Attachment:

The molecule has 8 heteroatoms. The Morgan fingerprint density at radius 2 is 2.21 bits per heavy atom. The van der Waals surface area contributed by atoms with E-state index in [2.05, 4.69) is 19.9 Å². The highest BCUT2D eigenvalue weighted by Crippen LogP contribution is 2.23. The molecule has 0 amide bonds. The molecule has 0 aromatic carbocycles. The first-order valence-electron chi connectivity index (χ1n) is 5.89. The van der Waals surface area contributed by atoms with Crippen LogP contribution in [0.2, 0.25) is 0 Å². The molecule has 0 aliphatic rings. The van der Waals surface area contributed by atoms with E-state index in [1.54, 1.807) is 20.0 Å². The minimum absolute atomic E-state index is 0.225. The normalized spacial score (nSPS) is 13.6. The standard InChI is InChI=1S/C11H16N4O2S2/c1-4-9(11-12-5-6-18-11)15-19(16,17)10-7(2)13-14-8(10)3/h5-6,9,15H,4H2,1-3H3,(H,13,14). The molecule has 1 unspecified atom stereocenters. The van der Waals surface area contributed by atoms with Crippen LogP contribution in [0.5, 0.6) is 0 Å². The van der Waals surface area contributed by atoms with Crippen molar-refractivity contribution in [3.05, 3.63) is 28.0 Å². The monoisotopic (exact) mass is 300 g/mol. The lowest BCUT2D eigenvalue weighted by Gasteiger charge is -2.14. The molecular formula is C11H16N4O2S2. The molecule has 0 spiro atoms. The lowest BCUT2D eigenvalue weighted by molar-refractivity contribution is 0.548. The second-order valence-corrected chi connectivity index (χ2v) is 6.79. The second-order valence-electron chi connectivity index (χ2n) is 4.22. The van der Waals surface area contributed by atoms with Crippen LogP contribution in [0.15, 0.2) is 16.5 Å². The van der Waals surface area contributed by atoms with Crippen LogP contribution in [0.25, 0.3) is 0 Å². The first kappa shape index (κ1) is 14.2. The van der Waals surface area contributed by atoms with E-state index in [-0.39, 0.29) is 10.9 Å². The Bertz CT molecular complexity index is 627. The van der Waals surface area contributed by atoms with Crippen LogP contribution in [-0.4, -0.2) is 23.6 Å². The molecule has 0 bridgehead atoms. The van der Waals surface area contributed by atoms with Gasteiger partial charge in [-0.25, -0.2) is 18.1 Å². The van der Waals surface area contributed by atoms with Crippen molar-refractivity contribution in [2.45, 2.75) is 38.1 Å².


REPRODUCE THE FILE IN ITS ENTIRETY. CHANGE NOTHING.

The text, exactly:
The molecule has 8 heteroatoms. The Morgan fingerprint density at radius 2 is 2.21 bits per heavy atom. The van der Waals surface area contributed by atoms with E-state index in [2.05, 4.69) is 19.9 Å². The highest BCUT2D eigenvalue weighted by Crippen LogP contribution is 2.23. The molecule has 0 amide bonds. The molecule has 0 aromatic carbocycles. The first-order valence-electron chi connectivity index (χ1n) is 5.89. The van der Waals surface area contributed by atoms with Crippen LogP contribution in [0.2, 0.25) is 0 Å². The molecule has 0 aliphatic rings. The van der Waals surface area contributed by atoms with E-state index in [1.54, 1.807) is 20.0 Å². The minimum absolute atomic E-state index is 0.225. The normalized spacial score (nSPS) is 13.6. The standard InChI is InChI=1S/C11H16N4O2S2/c1-4-9(11-12-5-6-18-11)15-19(16,17)10-7(2)13-14-8(10)3/h5-6,9,15H,4H2,1-3H3,(H,13,14). The molecule has 1 unspecified atom stereocenters. The van der Waals surface area contributed by atoms with Crippen LogP contribution in [0.5, 0.6) is 0 Å². The van der Waals surface area contributed by atoms with Crippen molar-refractivity contribution in [3.05, 3.63) is 28.0 Å². The monoisotopic (exact) mass is 300 g/mol. The lowest BCUT2D eigenvalue weighted by Gasteiger charge is -2.14. The molecular formula is C11H16N4O2S2. The molecule has 0 spiro atoms. The lowest BCUT2D eigenvalue weighted by molar-refractivity contribution is 0.548. The second-order valence-corrected chi connectivity index (χ2v) is 6.79. The second-order valence-electron chi connectivity index (χ2n) is 4.22. The van der Waals surface area contributed by atoms with Crippen LogP contribution in [0.15, 0.2) is 16.5 Å². The van der Waals surface area contributed by atoms with Crippen LogP contribution in [0.25, 0.3) is 0 Å². The first kappa shape index (κ1) is 14.2. The van der Waals surface area contributed by atoms with E-state index in [-0.39, 0.29) is 10.9 Å². The Bertz CT molecular complexity index is 627. The van der Waals surface area contributed by atoms with Crippen LogP contribution in [-0.4, -0.2) is 23.6 Å². The molecule has 0 bridgehead atoms. The van der Waals surface area contributed by atoms with Gasteiger partial charge in [-0.25, -0.2) is 18.1 Å². The van der Waals surface area contributed by atoms with Crippen molar-refractivity contribution in [2.45, 2.75) is 38.1 Å².